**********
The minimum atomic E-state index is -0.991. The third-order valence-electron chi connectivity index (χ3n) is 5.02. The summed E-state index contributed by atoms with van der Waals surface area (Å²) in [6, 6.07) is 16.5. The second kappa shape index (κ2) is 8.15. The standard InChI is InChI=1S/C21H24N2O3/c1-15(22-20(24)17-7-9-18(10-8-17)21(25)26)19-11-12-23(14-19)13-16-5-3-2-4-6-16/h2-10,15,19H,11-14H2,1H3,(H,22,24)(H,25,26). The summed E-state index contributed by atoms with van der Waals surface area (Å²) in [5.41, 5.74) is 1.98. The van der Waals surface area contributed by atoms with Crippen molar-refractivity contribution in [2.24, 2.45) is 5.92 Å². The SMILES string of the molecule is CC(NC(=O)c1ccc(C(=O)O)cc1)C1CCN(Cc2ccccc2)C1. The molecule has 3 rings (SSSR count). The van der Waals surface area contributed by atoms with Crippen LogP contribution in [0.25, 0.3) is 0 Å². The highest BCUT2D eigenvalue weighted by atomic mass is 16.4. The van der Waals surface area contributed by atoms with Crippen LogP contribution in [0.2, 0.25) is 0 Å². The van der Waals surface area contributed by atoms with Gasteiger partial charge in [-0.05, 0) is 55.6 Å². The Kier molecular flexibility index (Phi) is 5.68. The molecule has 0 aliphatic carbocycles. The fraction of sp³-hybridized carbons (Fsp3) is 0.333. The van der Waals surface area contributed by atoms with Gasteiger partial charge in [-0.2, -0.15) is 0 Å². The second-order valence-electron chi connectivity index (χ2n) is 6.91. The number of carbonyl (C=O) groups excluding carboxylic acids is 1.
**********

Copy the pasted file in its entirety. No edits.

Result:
The minimum atomic E-state index is -0.991. The third-order valence-electron chi connectivity index (χ3n) is 5.02. The summed E-state index contributed by atoms with van der Waals surface area (Å²) in [6, 6.07) is 16.5. The second kappa shape index (κ2) is 8.15. The standard InChI is InChI=1S/C21H24N2O3/c1-15(22-20(24)17-7-9-18(10-8-17)21(25)26)19-11-12-23(14-19)13-16-5-3-2-4-6-16/h2-10,15,19H,11-14H2,1H3,(H,22,24)(H,25,26). The summed E-state index contributed by atoms with van der Waals surface area (Å²) in [5.41, 5.74) is 1.98. The van der Waals surface area contributed by atoms with Crippen molar-refractivity contribution in [2.24, 2.45) is 5.92 Å². The SMILES string of the molecule is CC(NC(=O)c1ccc(C(=O)O)cc1)C1CCN(Cc2ccccc2)C1. The molecule has 3 rings (SSSR count). The van der Waals surface area contributed by atoms with Crippen LogP contribution in [0.25, 0.3) is 0 Å². The highest BCUT2D eigenvalue weighted by atomic mass is 16.4. The van der Waals surface area contributed by atoms with Crippen LogP contribution in [0.2, 0.25) is 0 Å². The van der Waals surface area contributed by atoms with Gasteiger partial charge in [-0.05, 0) is 55.6 Å². The Kier molecular flexibility index (Phi) is 5.68. The molecule has 0 aliphatic carbocycles. The fraction of sp³-hybridized carbons (Fsp3) is 0.333. The van der Waals surface area contributed by atoms with Gasteiger partial charge in [-0.2, -0.15) is 0 Å². The second-order valence-electron chi connectivity index (χ2n) is 6.91. The number of carbonyl (C=O) groups excluding carboxylic acids is 1.